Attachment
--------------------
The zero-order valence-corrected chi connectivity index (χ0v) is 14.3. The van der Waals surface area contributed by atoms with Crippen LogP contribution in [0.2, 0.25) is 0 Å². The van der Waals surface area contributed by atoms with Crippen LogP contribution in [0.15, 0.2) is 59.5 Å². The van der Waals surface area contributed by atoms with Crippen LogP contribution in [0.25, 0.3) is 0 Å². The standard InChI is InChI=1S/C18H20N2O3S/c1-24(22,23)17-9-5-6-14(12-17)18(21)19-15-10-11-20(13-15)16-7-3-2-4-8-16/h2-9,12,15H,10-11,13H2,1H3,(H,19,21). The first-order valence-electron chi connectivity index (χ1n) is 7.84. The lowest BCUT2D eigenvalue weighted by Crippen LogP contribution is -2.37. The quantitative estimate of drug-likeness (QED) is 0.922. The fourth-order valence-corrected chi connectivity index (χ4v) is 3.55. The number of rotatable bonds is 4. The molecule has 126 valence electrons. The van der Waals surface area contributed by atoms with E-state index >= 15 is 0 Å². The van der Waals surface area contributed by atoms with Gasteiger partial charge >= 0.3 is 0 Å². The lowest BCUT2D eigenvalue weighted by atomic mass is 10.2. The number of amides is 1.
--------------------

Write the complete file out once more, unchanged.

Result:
The zero-order valence-corrected chi connectivity index (χ0v) is 14.3. The van der Waals surface area contributed by atoms with Crippen LogP contribution in [0.2, 0.25) is 0 Å². The van der Waals surface area contributed by atoms with Crippen LogP contribution in [0.15, 0.2) is 59.5 Å². The van der Waals surface area contributed by atoms with Crippen LogP contribution in [0.25, 0.3) is 0 Å². The standard InChI is InChI=1S/C18H20N2O3S/c1-24(22,23)17-9-5-6-14(12-17)18(21)19-15-10-11-20(13-15)16-7-3-2-4-8-16/h2-9,12,15H,10-11,13H2,1H3,(H,19,21). The first-order valence-electron chi connectivity index (χ1n) is 7.84. The lowest BCUT2D eigenvalue weighted by Crippen LogP contribution is -2.37. The quantitative estimate of drug-likeness (QED) is 0.922. The fourth-order valence-corrected chi connectivity index (χ4v) is 3.55. The number of rotatable bonds is 4. The molecule has 126 valence electrons. The van der Waals surface area contributed by atoms with E-state index >= 15 is 0 Å². The van der Waals surface area contributed by atoms with Gasteiger partial charge >= 0.3 is 0 Å². The lowest BCUT2D eigenvalue weighted by atomic mass is 10.2. The number of amides is 1.